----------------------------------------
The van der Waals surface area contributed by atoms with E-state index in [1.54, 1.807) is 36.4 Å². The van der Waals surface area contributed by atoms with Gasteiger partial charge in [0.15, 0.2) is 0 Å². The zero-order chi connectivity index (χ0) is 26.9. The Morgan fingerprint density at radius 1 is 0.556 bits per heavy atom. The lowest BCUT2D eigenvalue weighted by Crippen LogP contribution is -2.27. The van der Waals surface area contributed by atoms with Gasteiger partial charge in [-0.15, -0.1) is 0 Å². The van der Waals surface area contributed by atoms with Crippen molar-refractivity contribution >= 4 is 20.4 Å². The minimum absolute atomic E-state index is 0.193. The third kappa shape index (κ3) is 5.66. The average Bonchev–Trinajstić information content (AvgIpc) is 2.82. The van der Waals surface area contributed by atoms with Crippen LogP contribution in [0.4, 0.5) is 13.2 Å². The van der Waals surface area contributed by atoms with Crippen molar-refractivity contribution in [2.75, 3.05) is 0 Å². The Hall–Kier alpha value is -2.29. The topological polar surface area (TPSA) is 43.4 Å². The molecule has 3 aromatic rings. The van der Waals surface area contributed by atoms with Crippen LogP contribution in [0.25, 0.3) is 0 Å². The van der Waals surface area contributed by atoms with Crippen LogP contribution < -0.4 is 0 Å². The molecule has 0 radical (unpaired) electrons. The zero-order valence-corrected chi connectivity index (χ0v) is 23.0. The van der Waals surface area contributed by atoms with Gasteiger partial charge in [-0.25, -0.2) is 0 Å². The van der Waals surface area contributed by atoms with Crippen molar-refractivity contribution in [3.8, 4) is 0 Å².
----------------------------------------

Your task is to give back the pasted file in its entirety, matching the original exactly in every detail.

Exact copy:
The van der Waals surface area contributed by atoms with E-state index in [1.54, 1.807) is 36.4 Å². The van der Waals surface area contributed by atoms with Gasteiger partial charge in [0.15, 0.2) is 0 Å². The zero-order chi connectivity index (χ0) is 26.9. The Morgan fingerprint density at radius 1 is 0.556 bits per heavy atom. The lowest BCUT2D eigenvalue weighted by Crippen LogP contribution is -2.27. The van der Waals surface area contributed by atoms with Gasteiger partial charge in [-0.15, -0.1) is 0 Å². The van der Waals surface area contributed by atoms with Crippen molar-refractivity contribution >= 4 is 20.4 Å². The minimum absolute atomic E-state index is 0.193. The third kappa shape index (κ3) is 5.66. The average Bonchev–Trinajstić information content (AvgIpc) is 2.82. The van der Waals surface area contributed by atoms with Crippen LogP contribution in [0.4, 0.5) is 13.2 Å². The van der Waals surface area contributed by atoms with Crippen molar-refractivity contribution in [2.75, 3.05) is 0 Å². The Hall–Kier alpha value is -2.29. The topological polar surface area (TPSA) is 43.4 Å². The molecule has 3 aromatic rings. The van der Waals surface area contributed by atoms with Crippen LogP contribution in [0.25, 0.3) is 0 Å². The van der Waals surface area contributed by atoms with Crippen LogP contribution < -0.4 is 0 Å². The molecule has 0 radical (unpaired) electrons. The zero-order valence-corrected chi connectivity index (χ0v) is 23.0. The van der Waals surface area contributed by atoms with Gasteiger partial charge in [-0.25, -0.2) is 0 Å². The van der Waals surface area contributed by atoms with Crippen molar-refractivity contribution in [3.8, 4) is 0 Å².